"Bright with flashes which forerun
The glories of a yet unrisen sun."
What has been accomplished by our women has been despite many obstacles and discouragements. The Afro-American is no anomaly in that at one stage of his development he failed to recognize the importance of cultivating his women. All peoples, in their progress toward civilization and while yet afar off, have been in the dark on this point. Even the benefactors of the race, the philanthropists who so generously aided the cause of education among us, by their own example fostered this idea of the comparative unimportance of educating the women of the race. The mistake was in not measuring the negro by the same standard applied to other peoples. Our only educational need was thought to be that of educated ministers, and even they were educated often in theology at the expense of spelling and grammar.
For a long time the idea held sway among us that it did not "pay" to spend much time and money in schooling the girls. "They made no use of their education," was affirmed, unless, indeed, they taught for a year or two, after which they resigned to marry. So the woman who might have become the mother* of a Bacon or a Newton, or who might have blossomed into a George Eliot or a Mrs. Browning, was left with dormant intellect and unexpanded energies to grope her way in darkness, unwitting even of all she had missed.
Our poverty, too, has been, and even is, a strong force to repress ambition and to thwart the desire for a broad and liberal culture. Woman's role has ever been that of self-sacrifice. It has seemed to her right and natural that all the available funds of the family should be lavished on the son in college, even though some of it was spent in useless little extravagances, while the sisters at home received but scant culture from the village pedagogue, or none at all, spending their time, instead, bending over the wash-tub or the sewing-machine, striving by their industry to add to the comforts or to the advantages of the idolized brother in school. Gray-haired mothers, from whose youth every ray of learning was rigorously excluded, have suffered untold toil and privation in the effort to give to their children the blessings of an education. All honor to them, and to the patient, self-sacrificing wives who have struggled under the burden of the family maintenance, while the husband pursued the course in school from which he was debarred in earlier life, and which was essential to his usefulness and success in his chosen calling.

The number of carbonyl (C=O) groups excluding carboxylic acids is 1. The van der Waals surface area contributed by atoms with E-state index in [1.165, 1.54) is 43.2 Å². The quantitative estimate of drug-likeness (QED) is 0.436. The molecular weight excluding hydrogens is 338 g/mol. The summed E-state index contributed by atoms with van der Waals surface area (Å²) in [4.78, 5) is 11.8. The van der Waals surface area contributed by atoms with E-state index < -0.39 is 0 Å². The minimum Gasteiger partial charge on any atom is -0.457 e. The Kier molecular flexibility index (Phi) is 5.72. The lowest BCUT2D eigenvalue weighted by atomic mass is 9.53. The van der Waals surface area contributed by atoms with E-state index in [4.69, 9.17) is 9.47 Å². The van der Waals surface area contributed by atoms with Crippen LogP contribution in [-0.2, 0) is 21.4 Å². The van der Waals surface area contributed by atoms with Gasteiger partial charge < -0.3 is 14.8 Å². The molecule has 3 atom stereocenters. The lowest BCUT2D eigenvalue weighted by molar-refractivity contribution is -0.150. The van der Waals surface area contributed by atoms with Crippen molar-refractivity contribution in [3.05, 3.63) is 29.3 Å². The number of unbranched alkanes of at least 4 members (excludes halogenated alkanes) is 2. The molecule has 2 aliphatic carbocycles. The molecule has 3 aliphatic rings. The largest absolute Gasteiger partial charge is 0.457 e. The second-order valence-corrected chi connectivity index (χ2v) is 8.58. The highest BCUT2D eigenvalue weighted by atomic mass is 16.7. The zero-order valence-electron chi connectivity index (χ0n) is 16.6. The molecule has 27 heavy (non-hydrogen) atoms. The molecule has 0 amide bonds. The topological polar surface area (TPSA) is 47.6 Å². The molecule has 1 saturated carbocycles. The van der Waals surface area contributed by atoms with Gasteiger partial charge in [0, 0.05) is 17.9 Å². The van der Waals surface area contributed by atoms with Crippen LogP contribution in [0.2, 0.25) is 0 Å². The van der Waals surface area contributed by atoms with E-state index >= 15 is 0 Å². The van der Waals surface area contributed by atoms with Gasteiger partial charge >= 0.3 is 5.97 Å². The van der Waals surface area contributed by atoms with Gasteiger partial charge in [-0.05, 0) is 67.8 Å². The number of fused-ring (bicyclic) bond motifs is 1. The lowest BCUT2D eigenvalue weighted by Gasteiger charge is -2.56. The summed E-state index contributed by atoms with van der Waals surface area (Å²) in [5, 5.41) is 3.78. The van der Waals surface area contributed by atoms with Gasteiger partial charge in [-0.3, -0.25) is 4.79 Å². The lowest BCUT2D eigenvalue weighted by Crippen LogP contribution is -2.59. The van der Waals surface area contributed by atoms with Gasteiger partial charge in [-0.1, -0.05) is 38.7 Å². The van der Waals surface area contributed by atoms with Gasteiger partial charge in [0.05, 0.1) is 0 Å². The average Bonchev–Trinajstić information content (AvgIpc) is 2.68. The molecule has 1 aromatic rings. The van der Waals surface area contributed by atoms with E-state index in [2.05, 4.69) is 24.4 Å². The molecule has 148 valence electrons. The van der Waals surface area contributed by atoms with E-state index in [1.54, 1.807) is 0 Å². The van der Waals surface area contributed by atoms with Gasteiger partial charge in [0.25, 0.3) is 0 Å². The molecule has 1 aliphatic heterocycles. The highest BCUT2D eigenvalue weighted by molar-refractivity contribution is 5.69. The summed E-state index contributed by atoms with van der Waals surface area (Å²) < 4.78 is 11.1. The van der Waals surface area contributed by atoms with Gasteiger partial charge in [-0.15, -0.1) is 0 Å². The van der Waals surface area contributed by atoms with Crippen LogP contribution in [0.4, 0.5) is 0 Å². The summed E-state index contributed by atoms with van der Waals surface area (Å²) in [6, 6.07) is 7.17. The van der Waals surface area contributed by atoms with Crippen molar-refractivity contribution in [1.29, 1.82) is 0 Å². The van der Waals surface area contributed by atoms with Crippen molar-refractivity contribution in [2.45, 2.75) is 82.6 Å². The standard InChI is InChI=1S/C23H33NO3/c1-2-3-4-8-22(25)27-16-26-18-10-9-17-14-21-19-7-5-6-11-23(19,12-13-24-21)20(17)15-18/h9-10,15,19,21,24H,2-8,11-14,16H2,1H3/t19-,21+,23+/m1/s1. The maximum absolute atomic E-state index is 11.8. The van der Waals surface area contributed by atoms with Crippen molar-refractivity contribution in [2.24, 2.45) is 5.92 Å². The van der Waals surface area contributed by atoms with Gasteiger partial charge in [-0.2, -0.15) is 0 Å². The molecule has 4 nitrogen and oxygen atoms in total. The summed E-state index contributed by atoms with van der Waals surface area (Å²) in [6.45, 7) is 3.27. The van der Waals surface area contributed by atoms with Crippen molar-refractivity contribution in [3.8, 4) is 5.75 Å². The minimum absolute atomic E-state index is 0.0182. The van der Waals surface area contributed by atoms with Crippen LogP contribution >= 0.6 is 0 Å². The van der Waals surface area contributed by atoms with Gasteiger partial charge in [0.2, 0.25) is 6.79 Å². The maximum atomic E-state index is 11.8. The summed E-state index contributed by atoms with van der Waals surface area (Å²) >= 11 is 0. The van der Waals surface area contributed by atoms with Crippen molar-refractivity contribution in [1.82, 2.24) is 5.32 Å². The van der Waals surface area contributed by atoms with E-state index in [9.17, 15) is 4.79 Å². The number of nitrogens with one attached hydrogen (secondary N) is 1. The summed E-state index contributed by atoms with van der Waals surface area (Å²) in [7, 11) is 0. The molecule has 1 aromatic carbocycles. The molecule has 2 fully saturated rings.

Everywhere the Afro-American woman is educated and is unopposed by any prejudice against the exercise of her talents, by reason of lack of leisure and freedom from household cares, in most cases she is hindered in mental effort and in the production of any work which might take definite shape before the world.
In view of all these facts it is surprising that we have as many women among us who have, to so considerable an extent, worked out their own salvation and that of the race. Let us not use extravagant words of commendation, lest we have left no fit terms of praise for the woman of our future who is so hopefully prophesied by the achievements of her progenitors, toiling to-day amid varied disavantages; but let us chronicle their deeds in fitting phrase that those who come after may 1)0 inspired by the record of what has been wrought to make the most of their more liberal opportunities, and so hasten the time when our work may be criticised as that of human beings, and neither as that of colored women nor as that of women.